“The art of economics consists in looking not merely at the immediate but at the longer effects of any act or policy; it consists in tracing the consequences of that policy not merely for one group but for all groups.”
-Henry Hazlitt, Economics in One Lesson

With each new economic stimulus package, direct industry or corporate bailout, and housing market rescue bill, the politicians, the media, and the corporate representatives trot out a long list of people who will be helped by the spending of vast sums of money on one special interest or another. And if the bill does not pass, economic disaster is predicted, not only for the industry that does not receive a special subsidy from the government, but also for the rest of the economy.

Whether or not the economic calamity ever occurs or not is immaterial to the argument used by special interests. They say, in effect, “Despite how poorly we have run our companies, and despite the fact that our investors have decided we are a poor financial risk, you the government must force taxpayers to invest in our company. Otherwise, if we are allowed to fail, a domino effect will take place, harming every other industry connected to us, people will be out of work, and you politicians will be blamed for not saving the economy.”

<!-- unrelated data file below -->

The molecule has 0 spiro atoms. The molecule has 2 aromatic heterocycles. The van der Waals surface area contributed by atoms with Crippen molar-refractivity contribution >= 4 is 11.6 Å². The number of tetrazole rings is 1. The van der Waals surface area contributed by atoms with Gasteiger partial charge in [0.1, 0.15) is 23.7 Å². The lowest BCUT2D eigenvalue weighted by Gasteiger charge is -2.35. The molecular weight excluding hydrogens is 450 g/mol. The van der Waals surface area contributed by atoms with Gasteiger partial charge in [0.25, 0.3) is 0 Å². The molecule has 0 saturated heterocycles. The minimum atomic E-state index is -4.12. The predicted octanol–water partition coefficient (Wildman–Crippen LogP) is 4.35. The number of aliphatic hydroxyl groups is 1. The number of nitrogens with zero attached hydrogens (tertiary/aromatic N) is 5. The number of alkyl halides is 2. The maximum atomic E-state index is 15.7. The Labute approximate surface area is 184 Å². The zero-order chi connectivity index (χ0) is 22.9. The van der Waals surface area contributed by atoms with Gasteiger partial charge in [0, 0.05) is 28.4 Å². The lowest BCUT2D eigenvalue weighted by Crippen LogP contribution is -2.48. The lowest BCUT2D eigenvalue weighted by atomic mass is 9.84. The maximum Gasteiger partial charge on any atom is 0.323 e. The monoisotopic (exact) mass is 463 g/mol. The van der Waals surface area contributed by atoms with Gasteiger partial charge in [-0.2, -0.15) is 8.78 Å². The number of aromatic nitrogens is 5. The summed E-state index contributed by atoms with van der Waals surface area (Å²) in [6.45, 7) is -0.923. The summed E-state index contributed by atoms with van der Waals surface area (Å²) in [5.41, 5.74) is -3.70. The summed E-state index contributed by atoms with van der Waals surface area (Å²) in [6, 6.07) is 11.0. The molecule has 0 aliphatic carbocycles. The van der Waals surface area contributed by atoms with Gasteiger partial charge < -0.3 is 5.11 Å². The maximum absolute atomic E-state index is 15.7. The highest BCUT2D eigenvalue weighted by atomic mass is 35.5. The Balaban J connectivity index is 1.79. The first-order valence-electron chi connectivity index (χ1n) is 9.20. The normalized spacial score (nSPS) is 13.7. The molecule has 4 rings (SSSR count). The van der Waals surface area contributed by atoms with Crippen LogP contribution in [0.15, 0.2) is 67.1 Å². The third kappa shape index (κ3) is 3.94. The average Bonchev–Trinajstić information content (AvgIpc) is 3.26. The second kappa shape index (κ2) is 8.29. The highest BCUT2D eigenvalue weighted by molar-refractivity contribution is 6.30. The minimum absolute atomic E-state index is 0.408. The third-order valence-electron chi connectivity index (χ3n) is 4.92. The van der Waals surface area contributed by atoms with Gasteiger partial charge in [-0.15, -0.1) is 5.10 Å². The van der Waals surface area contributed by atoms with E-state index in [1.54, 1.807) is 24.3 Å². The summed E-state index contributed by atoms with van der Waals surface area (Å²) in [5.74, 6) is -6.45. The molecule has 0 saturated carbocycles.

But corporations lining up for bailouts overlook the fact that, if they were allowed to fail and their poorly utilized resources were allowed to be redirected to more efficient industries, the country would be better off. Of course, the special interests demanding the taxpayers be forced into supporting them would be worse off — but the fact that they are failing so spectacularly indicates that their industry may need to be restructured or eliminated.

©renjith krishnan - freedigitalphotos

©renjith krishnan – freedigitalphotos

The fact that they employ large numbers of people just indicates how the productivity of many people is being wasted. For example, the American financial industry, over the past decade at least, has provided no actual production and has not even made the production of goods and services easier. Wall Street has only created novel investing products, tricked people around the world into trusting in these instruments, and spread a toxic mortgage risk around the planet.